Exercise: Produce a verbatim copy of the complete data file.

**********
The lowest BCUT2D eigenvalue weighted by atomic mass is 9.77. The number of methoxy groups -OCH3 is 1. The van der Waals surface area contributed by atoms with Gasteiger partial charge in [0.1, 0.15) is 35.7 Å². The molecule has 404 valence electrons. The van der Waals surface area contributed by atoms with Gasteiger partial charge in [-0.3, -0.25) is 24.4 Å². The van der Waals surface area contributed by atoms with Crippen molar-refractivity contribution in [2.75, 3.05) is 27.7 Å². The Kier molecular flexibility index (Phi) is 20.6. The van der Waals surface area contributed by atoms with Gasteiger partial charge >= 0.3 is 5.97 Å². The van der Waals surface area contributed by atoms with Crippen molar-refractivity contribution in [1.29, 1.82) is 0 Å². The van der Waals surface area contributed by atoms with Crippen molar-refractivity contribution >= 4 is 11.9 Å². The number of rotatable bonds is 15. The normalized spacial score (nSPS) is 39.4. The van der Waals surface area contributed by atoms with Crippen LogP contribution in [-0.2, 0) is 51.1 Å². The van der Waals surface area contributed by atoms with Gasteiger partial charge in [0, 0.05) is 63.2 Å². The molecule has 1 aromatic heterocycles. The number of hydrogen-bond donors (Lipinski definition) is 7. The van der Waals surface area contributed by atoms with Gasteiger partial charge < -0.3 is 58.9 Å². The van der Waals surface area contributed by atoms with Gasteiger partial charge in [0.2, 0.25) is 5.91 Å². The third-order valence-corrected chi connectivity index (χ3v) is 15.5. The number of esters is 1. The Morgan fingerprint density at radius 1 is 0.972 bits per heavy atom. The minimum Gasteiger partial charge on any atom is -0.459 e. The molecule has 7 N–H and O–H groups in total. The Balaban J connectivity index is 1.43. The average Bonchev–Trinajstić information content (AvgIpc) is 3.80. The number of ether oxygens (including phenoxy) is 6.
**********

The lowest BCUT2D eigenvalue weighted by atomic mass is 9.77. The number of methoxy groups -OCH3 is 1. The van der Waals surface area contributed by atoms with Gasteiger partial charge in [0.1, 0.15) is 35.7 Å². The molecule has 404 valence electrons. The van der Waals surface area contributed by atoms with Gasteiger partial charge in [-0.3, -0.25) is 24.4 Å². The van der Waals surface area contributed by atoms with Crippen molar-refractivity contribution in [2.75, 3.05) is 27.7 Å². The Kier molecular flexibility index (Phi) is 20.6. The van der Waals surface area contributed by atoms with Gasteiger partial charge >= 0.3 is 5.97 Å². The van der Waals surface area contributed by atoms with Crippen molar-refractivity contribution in [1.29, 1.82) is 0 Å². The van der Waals surface area contributed by atoms with Crippen molar-refractivity contribution >= 4 is 11.9 Å². The number of rotatable bonds is 15. The normalized spacial score (nSPS) is 39.4. The van der Waals surface area contributed by atoms with Crippen LogP contribution in [-0.2, 0) is 51.1 Å². The van der Waals surface area contributed by atoms with Gasteiger partial charge in [0, 0.05) is 63.2 Å². The molecule has 1 aromatic heterocycles. The number of hydrogen-bond donors (Lipinski definition) is 7. The van der Waals surface area contributed by atoms with Gasteiger partial charge < -0.3 is 58.9 Å². The van der Waals surface area contributed by atoms with Gasteiger partial charge in [0.2, 0.25) is 5.91 Å². The third-order valence-corrected chi connectivity index (χ3v) is 15.5. The number of esters is 1. The Morgan fingerprint density at radius 1 is 0.972 bits per heavy atom. The minimum Gasteiger partial charge on any atom is -0.459 e. The molecule has 7 N–H and O–H groups in total. The Balaban J connectivity index is 1.43. The average Bonchev–Trinajstić information content (AvgIpc) is 3.80. The number of ether oxygens (including phenoxy) is 6.